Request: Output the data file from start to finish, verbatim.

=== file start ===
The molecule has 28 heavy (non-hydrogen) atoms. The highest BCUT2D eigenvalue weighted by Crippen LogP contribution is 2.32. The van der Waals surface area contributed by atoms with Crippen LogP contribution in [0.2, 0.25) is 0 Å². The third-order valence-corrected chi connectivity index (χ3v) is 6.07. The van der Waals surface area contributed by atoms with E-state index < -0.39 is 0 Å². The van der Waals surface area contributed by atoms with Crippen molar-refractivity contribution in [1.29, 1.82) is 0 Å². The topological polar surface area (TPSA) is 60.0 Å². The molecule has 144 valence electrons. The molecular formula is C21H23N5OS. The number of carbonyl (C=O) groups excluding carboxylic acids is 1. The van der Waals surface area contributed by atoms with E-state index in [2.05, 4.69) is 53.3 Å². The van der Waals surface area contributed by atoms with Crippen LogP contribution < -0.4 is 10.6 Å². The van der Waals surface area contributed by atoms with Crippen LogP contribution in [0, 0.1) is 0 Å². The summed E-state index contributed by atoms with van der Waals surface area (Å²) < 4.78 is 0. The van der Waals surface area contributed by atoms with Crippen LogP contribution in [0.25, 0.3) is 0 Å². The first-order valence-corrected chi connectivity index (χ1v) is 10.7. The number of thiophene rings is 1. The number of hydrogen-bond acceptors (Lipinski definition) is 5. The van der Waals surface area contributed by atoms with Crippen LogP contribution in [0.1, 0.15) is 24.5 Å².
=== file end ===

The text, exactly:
The molecule has 28 heavy (non-hydrogen) atoms. The highest BCUT2D eigenvalue weighted by Crippen LogP contribution is 2.32. The van der Waals surface area contributed by atoms with Crippen LogP contribution in [0.2, 0.25) is 0 Å². The third-order valence-corrected chi connectivity index (χ3v) is 6.07. The van der Waals surface area contributed by atoms with E-state index < -0.39 is 0 Å². The van der Waals surface area contributed by atoms with Crippen molar-refractivity contribution in [1.29, 1.82) is 0 Å². The topological polar surface area (TPSA) is 60.0 Å². The molecule has 144 valence electrons. The molecular formula is C21H23N5OS. The number of carbonyl (C=O) groups excluding carboxylic acids is 1. The van der Waals surface area contributed by atoms with E-state index in [2.05, 4.69) is 53.3 Å². The van der Waals surface area contributed by atoms with Crippen LogP contribution < -0.4 is 10.6 Å². The van der Waals surface area contributed by atoms with Crippen LogP contribution in [0, 0.1) is 0 Å². The summed E-state index contributed by atoms with van der Waals surface area (Å²) < 4.78 is 0. The van der Waals surface area contributed by atoms with Crippen LogP contribution in [0.25, 0.3) is 0 Å². The first-order valence-corrected chi connectivity index (χ1v) is 10.7. The number of thiophene rings is 1. The number of hydrogen-bond acceptors (Lipinski definition) is 5. The van der Waals surface area contributed by atoms with Crippen LogP contribution in [0.1, 0.15) is 24.5 Å².